From Comcast SportsNetCINCINNATI (AP) -- Reds manager Dusty Baker had a mini-stroke in addition to his irregular heartbeat last week and will need another week of rest before he's able to rejoin the team for the final regular season series and the playoffs.The 63-year-old manager disclosed his condition to his players on Tuesday before the start of a series against the Milwaukee Brewers.Bench coach Chris Speier and players said Baker was upbeat and visibly thinner."He's lost a lot of water weight," Speier said. "He was anxious (to get back). It was great to see him. Again, he looks really, really good. We're all anxious to get him back in charge."Speier will manage the three-game series against the Brewers and a three-game series in Pittsburgh over the weekend. Baker could return for the final three games in St. Louis starting Monday, followed by the playoffs.The Reds clinched their second NL Central title in the last three years while Baker was still in a Chicago hospital on Saturday night."I'm feeling much better, and it's great being back here in Cincinnati," Baker said, in a statement released after he met with owner Bob Castellini and his players. "Chris Speier and my staff are doing a terrific job, and I look forward to getting back to the dugout."Baker's had an irregular heartbeat for some time. He felt sick while the team was in Chicago for a series last Wednesday and was taken to Northwestern Memorial Hospital for treatment.Baker revealed that when he was being released from the hospital on Friday, he suffered a mini-stroke."He had some slurred speech," pitcher Bronson Arroyo said, describing the symptoms Baker experienced on Friday. "The diagnosis was a slight stroke. The stroke team was right there and got after it. He said they said they see it all the time. They took care of it."Baker said the immediate treatment "minimized the effects of the stroke." His cardiologists said in the statement that his condition has "improved dramatically" and a full recovery is expected.The Reds beat the Dodgers 6-0 to clinch their second title under Baker on Saturday night. He was released on Sunday and went to the clubhouse briefly after batting practice to talk to his players.He had more appointments with doctors in Cincinnati on Monday, the team's day off. They developed the plan for his return to managing."He looked fine," Arroyo said. "He looked like he'd been on a diet the last two months. He was holding a lot of water. He looks like he went on Jenny Craig. They want him to rest. He said he's ready to go now."Third baseman Scott Rolen said Baker's health is the only consideration as the team prepares for the playoffs. The Reds opened the day with a 92-61 record, a game behind Washington for the best mark in the majors and the top playoff seed in the NL."You take care of each other," Rolen said. "We're a team and friends and could even go as far as family at times. We're concerned about him and his health. We're worried about Dusty. That's the bottom line. You take care of life first."The series against Milwaukee had more importance for the Brewers, who opened the day 3 games behind St. Louis for the final NL wild card.The Reds rested four of their regulars on Sunday, a day after they clinched, but had their usual lineup on the field for the start of the series on Tuesday. Only left fielder Ryan Ludwick, slowed by a sore groin, was out."I think the main thing is you want your team healthy," Speier said. "To me, that's the first and foremost importance. We want to go into the playoffs as healthy as we can and be as ready as we can. That's the fine line."We're trying to win as many ballgames as we can. That's how I look at it as manager."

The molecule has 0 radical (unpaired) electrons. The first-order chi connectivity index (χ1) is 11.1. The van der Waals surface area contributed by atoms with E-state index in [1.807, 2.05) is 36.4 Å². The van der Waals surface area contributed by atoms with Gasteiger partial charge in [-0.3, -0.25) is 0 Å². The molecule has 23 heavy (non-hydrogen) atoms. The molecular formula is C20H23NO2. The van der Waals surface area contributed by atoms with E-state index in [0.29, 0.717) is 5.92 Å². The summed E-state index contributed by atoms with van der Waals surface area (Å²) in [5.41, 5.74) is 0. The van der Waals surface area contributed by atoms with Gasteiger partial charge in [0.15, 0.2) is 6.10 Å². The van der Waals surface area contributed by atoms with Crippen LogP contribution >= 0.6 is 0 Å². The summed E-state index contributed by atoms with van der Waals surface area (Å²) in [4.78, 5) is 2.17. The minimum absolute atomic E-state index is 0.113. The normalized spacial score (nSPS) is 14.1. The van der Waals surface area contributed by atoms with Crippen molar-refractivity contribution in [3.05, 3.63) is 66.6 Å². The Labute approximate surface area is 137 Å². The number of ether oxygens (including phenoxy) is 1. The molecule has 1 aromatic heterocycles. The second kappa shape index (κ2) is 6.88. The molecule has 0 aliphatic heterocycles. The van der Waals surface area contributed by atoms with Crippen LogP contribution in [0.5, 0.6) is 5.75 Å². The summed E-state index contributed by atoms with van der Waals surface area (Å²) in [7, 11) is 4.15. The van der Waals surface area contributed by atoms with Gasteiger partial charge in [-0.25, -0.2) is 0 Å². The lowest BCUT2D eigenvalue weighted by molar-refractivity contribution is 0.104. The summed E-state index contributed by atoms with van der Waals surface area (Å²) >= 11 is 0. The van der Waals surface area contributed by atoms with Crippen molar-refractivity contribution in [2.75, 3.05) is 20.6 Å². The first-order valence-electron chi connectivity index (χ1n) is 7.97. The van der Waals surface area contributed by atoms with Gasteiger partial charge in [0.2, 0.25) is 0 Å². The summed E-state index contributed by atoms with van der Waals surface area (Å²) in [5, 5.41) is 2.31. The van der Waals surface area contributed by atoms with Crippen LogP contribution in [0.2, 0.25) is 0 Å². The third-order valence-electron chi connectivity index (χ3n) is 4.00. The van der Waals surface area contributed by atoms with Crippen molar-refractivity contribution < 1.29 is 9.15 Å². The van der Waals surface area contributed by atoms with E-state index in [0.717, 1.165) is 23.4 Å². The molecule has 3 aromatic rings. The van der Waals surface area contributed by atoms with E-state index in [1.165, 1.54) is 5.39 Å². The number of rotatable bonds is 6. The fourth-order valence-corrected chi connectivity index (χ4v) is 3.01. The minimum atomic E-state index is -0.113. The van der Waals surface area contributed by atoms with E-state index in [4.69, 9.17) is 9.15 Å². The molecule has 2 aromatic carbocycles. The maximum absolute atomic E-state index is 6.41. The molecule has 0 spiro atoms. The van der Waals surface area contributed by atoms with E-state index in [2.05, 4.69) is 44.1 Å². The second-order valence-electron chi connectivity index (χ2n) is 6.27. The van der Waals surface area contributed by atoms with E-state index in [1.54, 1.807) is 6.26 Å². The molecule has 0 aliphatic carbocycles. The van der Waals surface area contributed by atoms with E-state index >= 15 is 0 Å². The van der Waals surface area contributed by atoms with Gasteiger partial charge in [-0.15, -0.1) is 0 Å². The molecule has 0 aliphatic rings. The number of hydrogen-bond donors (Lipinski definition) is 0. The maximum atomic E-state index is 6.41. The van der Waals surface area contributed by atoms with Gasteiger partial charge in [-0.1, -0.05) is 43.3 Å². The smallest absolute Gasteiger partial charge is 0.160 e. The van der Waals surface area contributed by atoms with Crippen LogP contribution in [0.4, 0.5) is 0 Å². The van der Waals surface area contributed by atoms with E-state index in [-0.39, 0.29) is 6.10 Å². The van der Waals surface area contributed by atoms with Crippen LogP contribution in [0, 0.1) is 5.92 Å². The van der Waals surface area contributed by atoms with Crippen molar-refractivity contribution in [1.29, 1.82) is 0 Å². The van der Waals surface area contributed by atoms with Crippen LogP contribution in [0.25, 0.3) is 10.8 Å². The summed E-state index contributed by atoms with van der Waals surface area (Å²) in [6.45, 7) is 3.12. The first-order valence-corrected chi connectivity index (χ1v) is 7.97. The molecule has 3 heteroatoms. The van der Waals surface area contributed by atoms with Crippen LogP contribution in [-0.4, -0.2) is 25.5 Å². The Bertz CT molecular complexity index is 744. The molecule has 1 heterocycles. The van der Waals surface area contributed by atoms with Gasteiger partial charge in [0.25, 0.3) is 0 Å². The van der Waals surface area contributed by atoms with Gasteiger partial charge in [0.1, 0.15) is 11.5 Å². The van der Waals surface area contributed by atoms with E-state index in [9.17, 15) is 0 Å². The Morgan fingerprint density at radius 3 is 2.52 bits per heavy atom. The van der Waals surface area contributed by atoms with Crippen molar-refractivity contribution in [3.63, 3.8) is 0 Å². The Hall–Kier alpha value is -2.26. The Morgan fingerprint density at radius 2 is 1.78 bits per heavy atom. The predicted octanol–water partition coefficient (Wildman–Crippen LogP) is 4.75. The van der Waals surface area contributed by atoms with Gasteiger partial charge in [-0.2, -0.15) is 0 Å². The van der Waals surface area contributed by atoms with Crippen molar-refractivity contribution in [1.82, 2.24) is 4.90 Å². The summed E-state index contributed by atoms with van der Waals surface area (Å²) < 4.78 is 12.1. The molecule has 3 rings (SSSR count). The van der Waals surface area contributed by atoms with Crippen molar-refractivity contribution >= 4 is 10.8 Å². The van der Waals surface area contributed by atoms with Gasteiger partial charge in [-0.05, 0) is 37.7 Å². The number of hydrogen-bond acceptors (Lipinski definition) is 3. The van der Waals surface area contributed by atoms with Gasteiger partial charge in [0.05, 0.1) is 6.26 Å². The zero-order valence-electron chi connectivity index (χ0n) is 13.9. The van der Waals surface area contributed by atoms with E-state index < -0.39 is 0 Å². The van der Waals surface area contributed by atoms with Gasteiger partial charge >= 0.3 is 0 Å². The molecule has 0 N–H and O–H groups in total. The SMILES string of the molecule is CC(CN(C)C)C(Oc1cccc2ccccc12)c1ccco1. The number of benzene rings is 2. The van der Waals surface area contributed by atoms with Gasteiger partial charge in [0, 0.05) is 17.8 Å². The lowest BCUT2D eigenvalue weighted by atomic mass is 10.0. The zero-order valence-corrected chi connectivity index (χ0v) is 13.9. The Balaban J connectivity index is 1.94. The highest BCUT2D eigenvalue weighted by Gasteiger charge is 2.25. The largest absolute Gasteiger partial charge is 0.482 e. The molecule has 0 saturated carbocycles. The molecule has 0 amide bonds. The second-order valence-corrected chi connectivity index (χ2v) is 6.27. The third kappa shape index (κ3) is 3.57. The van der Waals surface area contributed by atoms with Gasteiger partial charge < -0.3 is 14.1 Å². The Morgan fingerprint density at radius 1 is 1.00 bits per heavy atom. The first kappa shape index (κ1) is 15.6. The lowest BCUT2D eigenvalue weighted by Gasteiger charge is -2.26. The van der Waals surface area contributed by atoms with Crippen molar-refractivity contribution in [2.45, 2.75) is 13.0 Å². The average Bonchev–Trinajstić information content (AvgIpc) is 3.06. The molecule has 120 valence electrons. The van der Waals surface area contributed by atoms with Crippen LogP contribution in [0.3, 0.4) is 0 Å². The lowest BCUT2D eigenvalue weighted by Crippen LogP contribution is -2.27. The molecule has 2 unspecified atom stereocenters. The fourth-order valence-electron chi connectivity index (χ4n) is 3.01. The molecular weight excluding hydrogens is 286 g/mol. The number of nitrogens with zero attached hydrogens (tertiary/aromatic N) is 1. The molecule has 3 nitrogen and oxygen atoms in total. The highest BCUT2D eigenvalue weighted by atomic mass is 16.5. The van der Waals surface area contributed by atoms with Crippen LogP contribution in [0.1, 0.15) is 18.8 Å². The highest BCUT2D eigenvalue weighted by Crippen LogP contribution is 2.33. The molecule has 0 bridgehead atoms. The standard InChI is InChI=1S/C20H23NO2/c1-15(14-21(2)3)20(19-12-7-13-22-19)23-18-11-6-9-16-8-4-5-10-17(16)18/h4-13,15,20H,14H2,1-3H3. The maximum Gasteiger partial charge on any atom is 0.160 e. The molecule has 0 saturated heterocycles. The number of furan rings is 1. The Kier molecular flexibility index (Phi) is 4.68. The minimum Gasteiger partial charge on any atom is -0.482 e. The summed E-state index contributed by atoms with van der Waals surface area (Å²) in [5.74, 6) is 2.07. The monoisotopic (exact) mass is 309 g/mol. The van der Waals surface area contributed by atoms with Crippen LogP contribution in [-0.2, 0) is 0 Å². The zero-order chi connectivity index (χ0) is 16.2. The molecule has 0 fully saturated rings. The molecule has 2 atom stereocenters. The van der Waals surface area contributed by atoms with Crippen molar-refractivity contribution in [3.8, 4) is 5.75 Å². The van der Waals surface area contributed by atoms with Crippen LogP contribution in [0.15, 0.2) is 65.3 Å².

Here are the five best plays or moments from the Wizards' 104-95 loss to the Milwaukee Bucks on Monday afternoon...